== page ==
Conan O’ Brien jokes aside, the year 2000 was an auspicious one: the start of Philly’s electro-hop dance scene. Diplo was just making himself known, as was Amada Blank and Santogold/Santigold/Santi White. Most importantly, Naeem Juwan moved to Philadelphia from Maryland at the top of the decade to go to Drexel University, but, but, but, not before pairing with producing-sequencing partner Alex Epton for a rapier-speedy, rowdy and rude rap take on hyper Baltimore club music as Spank Rock.
Like their music, the legend of Spank Rock hit hard and fast, perpetrated in no small fashion by – well, me – and other dance-oriented journalists, media influencers and label peeps who thought that Spank’s quick, hot electronic hip hop was the next big thing. Problem was, the labels didn’t know how to market the searing sound and its boastful, sexualized lyrics, and couldn’t get his work out to the public until 2006 with “YoYoYoYoYo,” a smashing, bold record, but, something of an afterthought considering the rise of DFA Records, The Rapture, LCD Soundsystem, Diplo’s acquaintance with MIA, and that DJ’s subsequent rise through the charts as Major Lazer.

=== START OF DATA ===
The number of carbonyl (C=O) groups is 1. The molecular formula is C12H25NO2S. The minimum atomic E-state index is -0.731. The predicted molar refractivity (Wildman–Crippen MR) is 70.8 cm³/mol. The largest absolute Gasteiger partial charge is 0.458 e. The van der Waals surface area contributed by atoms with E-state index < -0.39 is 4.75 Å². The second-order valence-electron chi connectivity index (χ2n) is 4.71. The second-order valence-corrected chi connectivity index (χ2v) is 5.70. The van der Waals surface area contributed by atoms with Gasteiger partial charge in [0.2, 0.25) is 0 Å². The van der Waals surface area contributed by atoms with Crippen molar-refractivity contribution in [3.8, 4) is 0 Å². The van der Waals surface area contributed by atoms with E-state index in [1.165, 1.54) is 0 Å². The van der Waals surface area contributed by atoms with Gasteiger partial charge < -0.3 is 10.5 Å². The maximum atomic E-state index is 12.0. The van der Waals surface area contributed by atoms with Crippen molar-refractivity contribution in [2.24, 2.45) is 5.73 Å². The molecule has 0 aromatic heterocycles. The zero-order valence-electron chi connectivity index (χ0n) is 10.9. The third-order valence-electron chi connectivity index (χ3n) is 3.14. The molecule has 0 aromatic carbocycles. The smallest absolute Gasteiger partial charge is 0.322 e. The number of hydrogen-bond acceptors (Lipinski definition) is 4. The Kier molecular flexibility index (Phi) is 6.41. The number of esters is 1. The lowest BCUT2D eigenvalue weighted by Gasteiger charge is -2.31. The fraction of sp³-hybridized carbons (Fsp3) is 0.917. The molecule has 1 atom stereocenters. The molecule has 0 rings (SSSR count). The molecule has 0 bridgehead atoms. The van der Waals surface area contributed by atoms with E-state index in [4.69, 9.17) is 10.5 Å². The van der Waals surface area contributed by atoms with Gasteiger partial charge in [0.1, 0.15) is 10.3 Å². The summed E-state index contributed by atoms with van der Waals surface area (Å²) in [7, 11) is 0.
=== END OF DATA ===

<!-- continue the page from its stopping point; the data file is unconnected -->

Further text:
Spank Rock’s 2011’s follow up “Everything Is Boring and Everyone Is a F- Liar,” was good, even great, but, just seemed like a last gasp, a final lob into the throb that was B-More club rap. So, Spank went back to being Naeem, waited out the better part of the decade, moved to Los Angeles, enlisted old pal Blank – also now a Los Angelino – and new pals Justin Vernon of Bon Iver and country-soul blues dude Swamp Dogg for “Startisha.”
Though his Amanda Black duet “Woo Woo Woo,” approximated the over-heated Spank Rock rap roar, the rest of “Startisha,” is a study in pop contrasts with “Stone Harbor,” being the catchiest and dreamiest of all those mood swings, to say nothing of “Simulation”’s vibey psychedelia.
Plus, most of Juwan’s “Startisha,” was crafted with Philly producers Sam Green and Grave Goods, and was recorded in Philadelphia, so the apple never falls far from the tree.